I WOULD RUN THROUGH BRICK WALLS FOR SPURS
Spurs fan since the early-eighties, Mel Gomes, who wrote the e-book ‘Glory Nights: From Wankdorf to Wembley’, documenting Tottenham Hotspur’s return to the Champions League in 2010-11, interviewed Graham Roberts in 2003 for his website at the time, Melstars.
At the time Roberts was manager of south London side Carshalton Athletic, while Spurs were being led by his former team-mate Glenn Hoddle, who inherited a side who had lost its identity under the successive reigns of Gerry Francis, Christian Gross and George Graham.
Ahead of Kiwi Spurs’ evening with Graham Roberts on April 15th, 2017 at The Paddington here is a reproduction of that Robert’s interview, where he recalls the glory days of the early-eighties.
Graham Roberts Interview Thursday 8 May 2003 There have been few bigger influences on my outlook on sport than the Spurs team of the early eighties. A very good group of intelligent and talented players that played with style, courage and class. Graham Roberts was central to that side and its successes, and he kindly agreed to be interviewed for the our site; we spoke about that team, the reason he left Spurs, his playing days away from the Lane, his managerial career and of course the current Spurs set-up.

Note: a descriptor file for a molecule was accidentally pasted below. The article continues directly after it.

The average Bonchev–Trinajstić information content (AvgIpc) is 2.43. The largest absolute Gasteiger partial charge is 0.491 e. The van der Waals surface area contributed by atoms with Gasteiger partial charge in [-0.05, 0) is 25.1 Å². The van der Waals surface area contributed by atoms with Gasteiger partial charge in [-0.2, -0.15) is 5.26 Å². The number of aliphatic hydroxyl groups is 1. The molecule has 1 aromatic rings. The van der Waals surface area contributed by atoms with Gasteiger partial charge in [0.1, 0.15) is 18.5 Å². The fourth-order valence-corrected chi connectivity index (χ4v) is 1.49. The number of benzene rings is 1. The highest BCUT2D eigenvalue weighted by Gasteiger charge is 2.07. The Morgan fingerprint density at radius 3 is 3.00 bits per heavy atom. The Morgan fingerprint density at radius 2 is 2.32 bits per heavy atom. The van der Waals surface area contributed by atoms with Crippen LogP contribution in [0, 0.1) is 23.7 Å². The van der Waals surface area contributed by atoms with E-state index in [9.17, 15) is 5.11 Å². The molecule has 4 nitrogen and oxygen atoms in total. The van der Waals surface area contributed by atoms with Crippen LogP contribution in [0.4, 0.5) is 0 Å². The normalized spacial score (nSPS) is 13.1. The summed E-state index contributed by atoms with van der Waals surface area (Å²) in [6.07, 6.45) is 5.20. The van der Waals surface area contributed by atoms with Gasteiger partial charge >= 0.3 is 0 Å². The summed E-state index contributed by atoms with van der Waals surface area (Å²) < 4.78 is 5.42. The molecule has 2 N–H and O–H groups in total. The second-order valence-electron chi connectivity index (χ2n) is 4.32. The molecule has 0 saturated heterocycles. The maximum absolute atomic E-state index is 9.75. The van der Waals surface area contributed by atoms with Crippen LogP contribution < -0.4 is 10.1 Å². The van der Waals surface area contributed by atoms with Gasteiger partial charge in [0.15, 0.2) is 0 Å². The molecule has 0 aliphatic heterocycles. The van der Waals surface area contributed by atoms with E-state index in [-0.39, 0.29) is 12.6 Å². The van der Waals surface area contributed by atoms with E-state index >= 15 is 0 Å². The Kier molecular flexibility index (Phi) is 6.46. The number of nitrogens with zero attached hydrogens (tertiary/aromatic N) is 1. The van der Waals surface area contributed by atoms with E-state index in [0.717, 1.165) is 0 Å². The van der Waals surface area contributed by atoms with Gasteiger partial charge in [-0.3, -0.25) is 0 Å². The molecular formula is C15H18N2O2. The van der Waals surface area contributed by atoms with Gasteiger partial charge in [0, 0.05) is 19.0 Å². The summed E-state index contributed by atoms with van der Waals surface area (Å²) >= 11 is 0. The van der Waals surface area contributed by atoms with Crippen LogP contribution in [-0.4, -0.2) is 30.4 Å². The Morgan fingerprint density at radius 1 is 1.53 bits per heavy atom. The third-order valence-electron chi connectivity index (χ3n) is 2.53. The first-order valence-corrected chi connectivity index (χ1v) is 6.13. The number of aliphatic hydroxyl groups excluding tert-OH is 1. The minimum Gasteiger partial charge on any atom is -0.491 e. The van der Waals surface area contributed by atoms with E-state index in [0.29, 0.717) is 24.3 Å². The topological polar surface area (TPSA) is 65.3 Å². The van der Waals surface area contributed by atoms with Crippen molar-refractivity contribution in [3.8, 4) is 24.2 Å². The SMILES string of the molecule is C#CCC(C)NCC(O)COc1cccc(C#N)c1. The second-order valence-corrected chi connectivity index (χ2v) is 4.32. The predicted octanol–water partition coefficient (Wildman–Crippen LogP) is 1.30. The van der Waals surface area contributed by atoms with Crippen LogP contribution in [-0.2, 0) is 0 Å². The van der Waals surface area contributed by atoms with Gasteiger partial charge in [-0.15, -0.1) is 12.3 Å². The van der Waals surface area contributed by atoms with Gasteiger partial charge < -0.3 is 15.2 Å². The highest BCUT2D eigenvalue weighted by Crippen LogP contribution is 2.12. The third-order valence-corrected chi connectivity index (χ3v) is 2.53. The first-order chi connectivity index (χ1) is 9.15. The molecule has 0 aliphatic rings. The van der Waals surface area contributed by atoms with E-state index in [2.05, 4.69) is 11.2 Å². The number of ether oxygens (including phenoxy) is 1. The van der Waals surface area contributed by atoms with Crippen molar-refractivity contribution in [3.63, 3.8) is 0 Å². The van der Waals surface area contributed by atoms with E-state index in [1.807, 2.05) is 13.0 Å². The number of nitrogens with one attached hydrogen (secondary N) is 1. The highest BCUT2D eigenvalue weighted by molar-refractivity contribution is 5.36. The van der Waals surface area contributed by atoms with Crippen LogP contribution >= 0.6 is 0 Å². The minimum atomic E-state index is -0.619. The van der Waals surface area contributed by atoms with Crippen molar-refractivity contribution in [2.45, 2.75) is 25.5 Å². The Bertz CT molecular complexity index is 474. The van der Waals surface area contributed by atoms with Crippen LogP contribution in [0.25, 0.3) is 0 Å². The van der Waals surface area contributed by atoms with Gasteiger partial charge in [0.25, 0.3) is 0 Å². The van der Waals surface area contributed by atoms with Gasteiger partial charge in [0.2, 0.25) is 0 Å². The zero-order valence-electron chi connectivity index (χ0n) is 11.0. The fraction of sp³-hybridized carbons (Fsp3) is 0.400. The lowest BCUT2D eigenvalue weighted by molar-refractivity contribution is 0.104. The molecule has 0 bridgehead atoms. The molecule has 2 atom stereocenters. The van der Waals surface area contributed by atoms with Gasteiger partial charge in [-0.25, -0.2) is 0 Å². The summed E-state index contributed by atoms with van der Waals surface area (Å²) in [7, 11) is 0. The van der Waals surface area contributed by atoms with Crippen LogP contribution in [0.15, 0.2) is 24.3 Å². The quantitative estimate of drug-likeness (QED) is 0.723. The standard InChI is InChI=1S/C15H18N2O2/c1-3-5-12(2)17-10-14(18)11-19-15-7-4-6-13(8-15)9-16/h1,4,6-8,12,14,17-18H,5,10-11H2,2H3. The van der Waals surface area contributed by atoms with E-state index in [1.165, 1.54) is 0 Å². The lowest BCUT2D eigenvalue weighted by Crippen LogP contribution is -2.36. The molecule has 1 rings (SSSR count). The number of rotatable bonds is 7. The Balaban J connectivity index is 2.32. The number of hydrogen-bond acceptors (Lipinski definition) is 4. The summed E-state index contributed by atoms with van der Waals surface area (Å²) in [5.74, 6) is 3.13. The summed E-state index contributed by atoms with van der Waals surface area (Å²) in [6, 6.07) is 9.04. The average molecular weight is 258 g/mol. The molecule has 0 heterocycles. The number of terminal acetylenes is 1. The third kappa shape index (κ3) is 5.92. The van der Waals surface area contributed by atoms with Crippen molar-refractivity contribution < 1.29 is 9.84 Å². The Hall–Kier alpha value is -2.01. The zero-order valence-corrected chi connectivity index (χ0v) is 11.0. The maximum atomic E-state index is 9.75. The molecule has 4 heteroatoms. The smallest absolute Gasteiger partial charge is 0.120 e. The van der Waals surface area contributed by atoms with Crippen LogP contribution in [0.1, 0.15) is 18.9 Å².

Roberts was signed from Weymouth in 1980 for a record figure for a non-league player, records show it was £35,000 but Roberts added that with the incentives in the deal Weymouth eventually received beyond a hundred grand. "Burkinshaw hadn't seen me play" he revealed, he was spotted by a scout, Bill Nicholson, not a bad judge of a footballer. The same season Burkinshaw also bought Garth Crooks and Steve Archibald, building one of the greatest sides in the Club's famous history. "I played in the reserves. I earned the right to get in the team, and fought every game to be in it. Every game I played was a bonus" said roberts. "When he bought Ossie and Ricky no one had really heard about them. What he did was build the team around those players. We needed an out-and-out goalscorer, a 20 goals a season striker. Archie and Crooksy were those sort of players". It was a great team. "Every player was made for that team. You had Tony Galvin on the left. Ricky, Ossie, Glenn, what would they be worth now? Paul Miller and myself at the back, Stevie Perryman and Chrissy Hughton. It was a good blend. And you had players that could come in, Mark Falco, Garry Brooke and Mickey Hazard. They could all do a good job". Two attacking full-backs who pushed on, a two-footed left winger and three flair players in midfield, what were Burkinshaw's tactical instructions like? "Keith never gave a team talk. Peter Shreeves would tell us who to watch at set-plays. We never ever went out to stop a player. We knew that if we played to the maximum of our ability we could beat anybody". "The Captain was Stevie P and he ran things on the pitch. We were all good talkers. We never worried about other teams." At the end of that 1980-81 season Spurs reached the FA Cup Final, which was to be their first of an amazing seven appearances at Wembley in sixteen months. Roberts famously lost his front teeth in the first match, when he received an accidental kick from his own team mate Chris Hughton. "I remember going in at half-time with a face full of blood and the doctor said to the manager at "he can't go out, he's concussed", and slipping out the other door and playing. You play in a Cup Final, you're not going to give it up easily, and we were one-nil down at the time". Spurs memorably won the 100th Cup Final in the replay with the winner the individual effort from Ricky Villa that was voted the greatest goal ever scored at Wembley; that summer Burkinshaw bought Ray Clemence from Liverpool, and players, including Hoddle, whose contracts were expiring, signed longer deals. The FA Cup was retained, but it could have been a lot better. Spurs challenged on all four fronts, unfortunate to lose the 1982 League Final to Liverpool, going out in a dirty game at home to Barcelona in the semi-final second leg of the UEFA Cup (a 1-0 defeat that is the only European home defeat in their history), and coming close in the League. "In 1982 we had a big backlog of games. We were playing four games a week. In the last two weeks we never trained. Just played and rested." The Barcelona game came days after a defeat in the League at Old Trafford. After the European game Spurs played nine league games in nineteen days, including two matches against Liverpool, who went on to win the title. "We were two-nil up against Liverpool in the league, and they got back to 2-2". Spurs played 66 matches that season, losing just 13. European success eventually came in 1984 when Roberts scored a dramatic equalizer in the dying minutes at home to Anderlect in the second-leg of the UEFA Cup Final. He also scored the first penalty kick in the shootout and went on to lift the Cup, as Captain in Steve Perryman's absence. "That was the best night I have had in my life. I never went home. I was drunk out of my brains. I then went to Scotland to play for England. It was a good week. I will probably live for that for the rest of my life". That European run was typical of Tottenham in that era, winning in the final with an under strength side, after some classy performances on route to the final. "After letting in a sloppy goal against Barcelona [in 1982] we were determined to win [a European trophy]. We were cruising against Feyenoord 4-0 up. We then let in two goals and got slaughtered in the press. We then went there and won 2-0." That Feyenoord squad contained Ruud Gullit and Johan Cruyff; Cruyff had reportedly watched Spurs prior to the first-leg and was dismissive about his forthcoming opponents, although he changed his mind after those two performances. Some fantastic achievements, but did that Spurs side of the early eighties really fulfil their potential? "We probably should have won the European Cup Winners Cup [in 1982] and we should have won the league. Particularly in 1985, under Peter Sheeves." Shreeves took over after the UEFA Cup Final when Burkinshaw left, famously looking back at the ground, and saying "there used to be a football club over there". "The worst thing Spurs ever did was get rid of Keith Burkinshaw. They have never replaced him. Irving Scholar wanted to do the contracts. Burkinshaw wanted to run the football side, and leave the PLC to run the rest of the club, as it should be. They wanted someone just to coach". Spurs came very close to winning the title again in Shreeves first year in charge, and again tiredness caught up with them; Everton, the eventual Champions, won 2-1 at the Lane in a critical game in April. Neville Southall made a famous save from Mark Falco that would have made the game 2-2, although he couldn't stop a Roberts "screamer from 35 yards". "We pummelled them second half". Buy now Spurs had added Clive Allen and John Chiedozie and were to add Chris Waddle and Paul Allen before the next campaign. Shreeves stayed just one more season though. "Peter done a good job, Tottenham through and through. Maybe should have been given longer". Shreeves' sacking in 1986 and the arrival of David Pleat led to Roberts' exit from Tottenham. "He rang me at home, and told me any offer he got for me he'd accept. I said okay and put the phone down. He rang me back and told me not to put the phone down on him". "I worked very hard in pre-season and got back into the team in midfield, and he couldn't get me out. I never really wanted to leave - I would have stayed at Spurs all my life. I had two more years on my contract, and asked him for another year that would take me to ten years, and he said "you've got no chance, you'll never get a Testimonial from this Club". "Rangers came in for me and he told me I wasn't going, which made my mind up I was going. When they eventually offered the right money, he rang me at five o'clock in the morning the day I was due to play against Chelsea at Stamford Bridge. He said "you're going" and told me not to come to the match. When I came back from Scotland on the Monday to pick my boots up, my boots, my gear, were all chucked outside the gates. When people say to me "why don't you like him?" I think that speaks for itself". Roberts' portrayal of the club now is one that has failed to teach it's staff the respect due to its former greats; he tells us to our disgust how two weeks ago Burkinshaw was refused entry in to the car park by an ignorant attendant and went home, how former players including himself have to pay for match tickets, how his wife is charged £58 to go to Legends, and of how someone on the commercial side of the Club told him - when he rang to offer his services for the Washington D.C. tribute match for old players earlier this season - he wasn't needed. In contrast he is welcomed back at Glasgow Rangers, where he enjoyed his time and won the league under Graeme Souness, a manager "who never asked you to do anything he couldn't do". On visits back he has been given a box rather than paying for a single ticket, and at no charge. "Every week Rangers have different former players come out at half-time. Spurs should have a couple a former players on the board, who know what the supporters want". After he was released from Rangers he went to Chelsea, who bought him after they got relegated. Mickey Hazard was there at the time as well, and they won promotion with Roberts not missing a game. A falling out with Ken Bates over a house deal that fell through and left him and his family homeless meant the player-coach role he was promised never materialised and prompted him to go to West Brom under his mate Brian Talbot. Talbot got sacked soon afterwards, and it's the only move he has regretted. His managerial career started with Enfield where he took them to second in the League, and the FA Trophy semi-final. He was sacked four weeks after his mother died, and he was promised a future at the club. He went to Yeovil, who after their promotion this season, he believes will now be the biggest club in the Third Division. During his time in charge in an effort to raise funds he invited Newcastle down, which led to his secretary writing and sending the infamous fax, wishing Newcastle luck and saying "we're not all arseholes in the Conference" that precipitated his departure. He thinks he left Yeovil in a good state but would probably have left them at the end of that season because of the travelling. He was then asked to take over at Chesham who were bottom of the league, and they won 13 of their final 16 games when he took over to stay up. After that came a spell at Hertford which he did as a favour for a friend, but he never got paid. And now he is at Carshalton Athletic, where he won the league last week after taking over when they were third from bottom of their division last season. He must want the chance at a higher level? "I would like to go into professional management, but it's not what you know, it's who you know". "I work hard. I work 80-90 hours a week in part-time football. I find young kids. I enjoy coaching and enjoy making them better players." "My ambition is to go back to Spurs and Rangers in some capacity and give something back that they gave to me. I would run through brick walls for Spurs". As for the current Spurs set-up, he believes Hoddle is right in releasing players like Freund and Sheringham before next season, even though he acknowledges the jobs they have done. He appreciated that Hoddle was trying to achieve a bit of short-term success by bringing in experienced players for his first two full years, and victory in the League Cup Final against Blackburn would have been justification of that policy. But it took Alex Fergurson, a manager like Burkinshaw in terms of running the team, a few years to win a trophy; "Hoddle should go with the youngsters now and stick with them. Even if it doesn't go well, stick with them. But people have got to have the patience.' 'Hoddle should be given three years to bring youngsters through. Spurs haven't got the funds they need so success has to be achieved gradually. And he should get rid of anyone who doesn't want to play for the club and is not committed." At the moment Roberts has written a letter that he is going to send to the Club to ask for help with a testimonial. "I am willing to give some money to charity and some to the ex-Tottenham players if they want it. I have been in non-league for twenty years, and professional football for twelve years. I am an old git now". Spurs, when they hopefully finish educating some of their low-paid staff about the tradition and history of the Club, as well as about Customer Service and Respect, should do one of their legends the honour he deserves, and grant him a testimonial at the Lane. MG May 2003